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‘No-one would sleep if we didn’t have books’: Understanding the barriers and motivations to shared reading in families

Thursday 22 November 2018 10am-11:30am Room 2, Level 5, 215 Spring Street, Melbourne

We know that there are substantial benefits in reading with young children from their earliest years. This has been confirmed in numerous research studies across the world (Jalongo and Sobolak, 2011; Britto and Brooks-Gunn, 2001; Britto et al, 2006; Edwards, 2014). Yet not all families read with their pre-school children. Indeed many interventions have been carried out with the aim of promoting shared reading in homes, yet what is missing from all such intervention is an understanding of what families already do and how shared reading activity fits within the construct of everyday family life.  This presentation begins from a position that recognises that if parents are to be widely supported in reading regularly with their children, then such intervention must stem from an exploration of what currently happens in homes, including gaining an understanding of why parents do and do not read with their children.  By drawing on a research study with 29 families in two English cities, this presentation demonstrates how for many families, shared reading is already a part of 『doing family’.  However for some families, and perhaps particularly those from low socio-economic groups, there is a need for certain conditions to be met if shared reading practices are to be maintained or, in some cases, occur at all. This presentation argues that in order to support more families in reading regularly with their children, there is a need to firstly understand how different families use shared reading activity within their own individual and everyday family lives.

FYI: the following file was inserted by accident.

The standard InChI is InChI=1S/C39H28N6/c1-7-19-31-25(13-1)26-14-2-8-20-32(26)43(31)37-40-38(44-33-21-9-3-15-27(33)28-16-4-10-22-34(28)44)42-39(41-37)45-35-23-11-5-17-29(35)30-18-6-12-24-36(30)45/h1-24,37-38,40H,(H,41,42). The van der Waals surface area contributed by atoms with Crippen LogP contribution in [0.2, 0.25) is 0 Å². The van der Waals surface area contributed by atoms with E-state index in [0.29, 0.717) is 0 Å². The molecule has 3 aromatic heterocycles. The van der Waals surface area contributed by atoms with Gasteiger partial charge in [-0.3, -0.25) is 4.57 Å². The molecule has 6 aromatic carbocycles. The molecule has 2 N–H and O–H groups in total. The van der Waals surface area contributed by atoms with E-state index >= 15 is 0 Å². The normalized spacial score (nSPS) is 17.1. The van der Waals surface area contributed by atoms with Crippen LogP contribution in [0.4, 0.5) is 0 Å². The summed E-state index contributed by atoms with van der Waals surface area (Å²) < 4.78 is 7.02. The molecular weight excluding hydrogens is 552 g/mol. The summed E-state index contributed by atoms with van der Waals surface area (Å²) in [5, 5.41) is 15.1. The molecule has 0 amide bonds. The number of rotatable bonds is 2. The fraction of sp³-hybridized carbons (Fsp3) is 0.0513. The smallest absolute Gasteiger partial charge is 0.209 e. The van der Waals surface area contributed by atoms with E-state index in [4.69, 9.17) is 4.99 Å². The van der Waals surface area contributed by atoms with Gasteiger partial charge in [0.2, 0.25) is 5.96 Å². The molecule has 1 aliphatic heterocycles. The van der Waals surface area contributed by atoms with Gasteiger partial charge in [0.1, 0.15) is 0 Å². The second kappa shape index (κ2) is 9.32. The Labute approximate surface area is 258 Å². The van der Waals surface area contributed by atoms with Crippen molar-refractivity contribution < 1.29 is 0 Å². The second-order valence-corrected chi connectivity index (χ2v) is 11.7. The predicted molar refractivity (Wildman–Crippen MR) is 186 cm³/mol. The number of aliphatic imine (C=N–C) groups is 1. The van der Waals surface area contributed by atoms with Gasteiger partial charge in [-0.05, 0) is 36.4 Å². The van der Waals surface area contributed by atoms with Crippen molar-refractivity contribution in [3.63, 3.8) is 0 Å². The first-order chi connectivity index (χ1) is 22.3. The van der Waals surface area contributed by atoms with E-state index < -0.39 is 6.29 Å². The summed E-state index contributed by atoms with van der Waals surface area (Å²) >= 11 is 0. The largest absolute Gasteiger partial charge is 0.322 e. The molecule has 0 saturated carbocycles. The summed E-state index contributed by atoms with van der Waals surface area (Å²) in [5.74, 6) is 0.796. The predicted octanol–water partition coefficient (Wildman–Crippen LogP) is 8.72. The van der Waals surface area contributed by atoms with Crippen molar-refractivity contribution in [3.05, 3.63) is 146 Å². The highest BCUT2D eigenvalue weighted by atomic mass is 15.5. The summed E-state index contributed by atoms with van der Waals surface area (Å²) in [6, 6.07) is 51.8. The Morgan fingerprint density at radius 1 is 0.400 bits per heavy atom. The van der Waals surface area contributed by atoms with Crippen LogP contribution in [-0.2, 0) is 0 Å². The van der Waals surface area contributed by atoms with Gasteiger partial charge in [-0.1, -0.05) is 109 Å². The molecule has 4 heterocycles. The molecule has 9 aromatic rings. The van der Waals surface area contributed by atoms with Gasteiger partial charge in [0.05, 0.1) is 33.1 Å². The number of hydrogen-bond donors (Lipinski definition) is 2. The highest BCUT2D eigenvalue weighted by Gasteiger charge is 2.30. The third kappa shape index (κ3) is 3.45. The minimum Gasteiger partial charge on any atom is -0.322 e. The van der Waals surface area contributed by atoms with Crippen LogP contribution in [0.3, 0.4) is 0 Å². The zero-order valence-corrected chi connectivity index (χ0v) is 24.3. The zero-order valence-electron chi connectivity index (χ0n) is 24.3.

Speaker

Dr Rachael Levy from University of Sheffield. Following her doctoral research into young children’s perceptions of reading, and the publication of her book Young Children Reading at Home and at School, Rachael has been researching shared reading practices in the home. This has been part of a collaborative three-year project funded by the Economic and Social Research Council (ESRC) in the UK. Rachael is also interested in gender and literacy and has published in this area.  She is overall Course Director for the Sheffield EdD programme and is Named Route Director for the EdD Early Childhood Education.  She has taken a number of doctoral students through to successful completion who have been conducting research into topics such as reading, literacy and early childhood education.

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‘No-one would sleep if we didn’t have books’: Understanding the barriers and motivations to shared reading in families